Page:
• Good honest citizens - abuser/victim
  • Concluding remarks
  • Bibliography
  • Chapter 12: Immorality, illegality and pathology: the sex and gender knots
  • Introduction
  • Social control dressed up as science
  • Intersexed
  • Knots of the psyche
  • Tying sex and gender together in children
  • Increasing the repertoire of sex and gender diversity
  • Politics and power
  • Bibliography
  • Chapter 13: Ignoring it doesn't make it go away: recognising and reformulating gender in CAT
  • Introduction: why think about gender or 'surely we don't need feminism any more?'
  • Formulating the problem
  • Knowing our own history: what got us here
  • Queering CAT?
  • Being explicit . . . turning blank canvasses into maps
  • Taking part in the 'dance'
  • Case examples
  • The way forward: getting our house in order
  • Conclusion
  • References
  • Chapter 14: Why hate matters: an introduction to René Girard's theories of mimesis and the scapegoat mechanism and their relevance to CAT theory and practice
  • Mimetic desire
  • Mimetic theory in clinical practice
  • Politics, mimetic theory and scapegoating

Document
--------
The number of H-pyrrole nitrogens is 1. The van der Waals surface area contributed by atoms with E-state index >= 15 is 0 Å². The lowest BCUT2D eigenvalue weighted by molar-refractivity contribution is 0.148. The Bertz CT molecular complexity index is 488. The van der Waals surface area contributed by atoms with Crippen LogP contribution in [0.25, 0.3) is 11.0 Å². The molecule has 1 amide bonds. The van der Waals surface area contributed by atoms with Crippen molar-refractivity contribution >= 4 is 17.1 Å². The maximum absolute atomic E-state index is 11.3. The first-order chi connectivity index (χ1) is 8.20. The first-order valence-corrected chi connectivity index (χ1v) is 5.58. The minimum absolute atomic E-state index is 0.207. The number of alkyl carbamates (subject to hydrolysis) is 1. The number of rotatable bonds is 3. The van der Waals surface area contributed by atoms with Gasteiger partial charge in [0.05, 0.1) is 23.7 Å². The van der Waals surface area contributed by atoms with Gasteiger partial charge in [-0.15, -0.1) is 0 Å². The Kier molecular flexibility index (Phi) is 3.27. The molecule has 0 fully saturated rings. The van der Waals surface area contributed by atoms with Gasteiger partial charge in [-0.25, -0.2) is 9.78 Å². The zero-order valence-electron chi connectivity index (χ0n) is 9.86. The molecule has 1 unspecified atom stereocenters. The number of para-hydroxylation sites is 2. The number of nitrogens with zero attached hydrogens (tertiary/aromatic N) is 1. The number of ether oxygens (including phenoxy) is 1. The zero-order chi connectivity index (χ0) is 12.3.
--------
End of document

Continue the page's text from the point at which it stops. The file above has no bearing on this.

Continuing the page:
• Conclusion
  • Bibliography
  • Chapter 15: Owning privilege and acknowledging racism
  • Race and class
  • Note
  • Bibliography
  • Chapter 16: How to relate: the Italian dilemma - trust and cooperation make the world go around, but do we trust and can we cooperate?
  • Introduction
  • A brief introduction to Italy, Italian history and culture from a cognitive analytic perspective
  • Cristina's story
  • Marisa's story
  • The Italian family
  • Bibliography
  • Chapter 17: A social justice framework for training in cognitive analytic therapy: inequalities, power and politics in psychotherapy
  • Introduction
  • Why should inequalities and politics be part of psychotherapy training?
  • Ways forward
  • Being political as a psychotherapist
  • References
  • Appendix: psycho-social checklist
  • Index
'This is a challenging book which should not be ignored. Its authors attempt to ensure that Cognitive Analytic Therapy stays true to its principles of inclusivity and equality and of seeing a person within their social as well as their emotional reality. They also combine to utter a clarion call to society in general, as it struggles with the consequences of neoliberal ideology. They reject complacency and blind acceptance of the status quo and face, head-on, important issues and prejudices which we, and by implication, all practitioners of psychotherapy, too readily avoid.'

Annalee Curran, UKCP registered CAT therapist, supervisor and trainer. Founder Member and first Chairperson of ACAT and now a Life Member.